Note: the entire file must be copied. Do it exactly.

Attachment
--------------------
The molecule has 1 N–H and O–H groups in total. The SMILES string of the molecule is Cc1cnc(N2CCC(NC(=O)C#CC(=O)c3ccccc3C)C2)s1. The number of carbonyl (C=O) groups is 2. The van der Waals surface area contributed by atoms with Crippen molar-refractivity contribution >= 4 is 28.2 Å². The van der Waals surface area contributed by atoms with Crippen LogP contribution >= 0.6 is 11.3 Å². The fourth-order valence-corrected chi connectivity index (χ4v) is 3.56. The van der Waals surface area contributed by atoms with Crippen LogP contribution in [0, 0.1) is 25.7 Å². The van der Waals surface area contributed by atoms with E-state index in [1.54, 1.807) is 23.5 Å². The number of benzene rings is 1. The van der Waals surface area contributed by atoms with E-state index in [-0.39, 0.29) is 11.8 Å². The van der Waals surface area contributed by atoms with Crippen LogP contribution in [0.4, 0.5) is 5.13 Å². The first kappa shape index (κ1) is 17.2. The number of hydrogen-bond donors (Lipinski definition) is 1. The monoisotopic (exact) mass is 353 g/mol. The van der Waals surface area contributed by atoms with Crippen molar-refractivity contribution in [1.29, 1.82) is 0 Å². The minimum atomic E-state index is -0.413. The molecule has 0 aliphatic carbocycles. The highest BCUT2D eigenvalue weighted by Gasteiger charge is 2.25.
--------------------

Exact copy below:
The molecule has 1 N–H and O–H groups in total. The SMILES string of the molecule is Cc1cnc(N2CCC(NC(=O)C#CC(=O)c3ccccc3C)C2)s1. The number of carbonyl (C=O) groups is 2. The van der Waals surface area contributed by atoms with Crippen molar-refractivity contribution >= 4 is 28.2 Å². The van der Waals surface area contributed by atoms with Crippen LogP contribution >= 0.6 is 11.3 Å². The fourth-order valence-corrected chi connectivity index (χ4v) is 3.56. The van der Waals surface area contributed by atoms with Crippen LogP contribution in [0, 0.1) is 25.7 Å². The van der Waals surface area contributed by atoms with E-state index in [1.54, 1.807) is 23.5 Å². The number of benzene rings is 1. The van der Waals surface area contributed by atoms with E-state index in [-0.39, 0.29) is 11.8 Å². The van der Waals surface area contributed by atoms with Crippen LogP contribution in [0.4, 0.5) is 5.13 Å². The first kappa shape index (κ1) is 17.2. The number of hydrogen-bond donors (Lipinski definition) is 1. The monoisotopic (exact) mass is 353 g/mol. The van der Waals surface area contributed by atoms with Crippen molar-refractivity contribution in [1.29, 1.82) is 0 Å². The minimum atomic E-state index is -0.413. The molecule has 0 aliphatic carbocycles. The highest BCUT2D eigenvalue weighted by Gasteiger charge is 2.25.